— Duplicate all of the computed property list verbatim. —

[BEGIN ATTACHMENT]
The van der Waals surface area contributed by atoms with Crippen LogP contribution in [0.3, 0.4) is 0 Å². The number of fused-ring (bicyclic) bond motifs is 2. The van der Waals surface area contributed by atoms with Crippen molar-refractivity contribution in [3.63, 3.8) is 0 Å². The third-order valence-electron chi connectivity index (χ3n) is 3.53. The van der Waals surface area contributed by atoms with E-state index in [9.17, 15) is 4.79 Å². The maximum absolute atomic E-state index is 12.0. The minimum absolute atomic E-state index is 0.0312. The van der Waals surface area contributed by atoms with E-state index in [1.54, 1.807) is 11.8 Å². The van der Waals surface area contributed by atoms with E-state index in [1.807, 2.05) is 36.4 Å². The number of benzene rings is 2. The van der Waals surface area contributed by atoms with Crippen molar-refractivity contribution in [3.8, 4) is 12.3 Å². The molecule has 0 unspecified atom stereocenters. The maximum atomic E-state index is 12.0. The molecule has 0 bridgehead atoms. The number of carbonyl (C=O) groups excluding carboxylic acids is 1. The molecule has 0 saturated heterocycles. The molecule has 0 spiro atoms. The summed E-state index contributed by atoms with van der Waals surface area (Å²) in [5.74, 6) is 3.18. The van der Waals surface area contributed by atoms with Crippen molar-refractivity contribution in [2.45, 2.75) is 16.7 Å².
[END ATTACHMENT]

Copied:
The van der Waals surface area contributed by atoms with Crippen LogP contribution in [0.3, 0.4) is 0 Å². The number of fused-ring (bicyclic) bond motifs is 2. The van der Waals surface area contributed by atoms with Crippen molar-refractivity contribution in [3.63, 3.8) is 0 Å². The third-order valence-electron chi connectivity index (χ3n) is 3.53. The van der Waals surface area contributed by atoms with E-state index in [9.17, 15) is 4.79 Å². The maximum absolute atomic E-state index is 12.0. The minimum absolute atomic E-state index is 0.0312. The van der Waals surface area contributed by atoms with E-state index in [1.54, 1.807) is 11.8 Å². The van der Waals surface area contributed by atoms with E-state index in [1.807, 2.05) is 36.4 Å². The number of benzene rings is 2. The van der Waals surface area contributed by atoms with Crippen molar-refractivity contribution in [3.8, 4) is 12.3 Å². The molecule has 0 unspecified atom stereocenters. The maximum atomic E-state index is 12.0. The molecule has 0 bridgehead atoms. The number of carbonyl (C=O) groups excluding carboxylic acids is 1. The molecule has 0 saturated heterocycles. The molecule has 0 spiro atoms. The summed E-state index contributed by atoms with van der Waals surface area (Å²) in [5.74, 6) is 3.18. The van der Waals surface area contributed by atoms with Crippen molar-refractivity contribution in [2.45, 2.75) is 16.7 Å².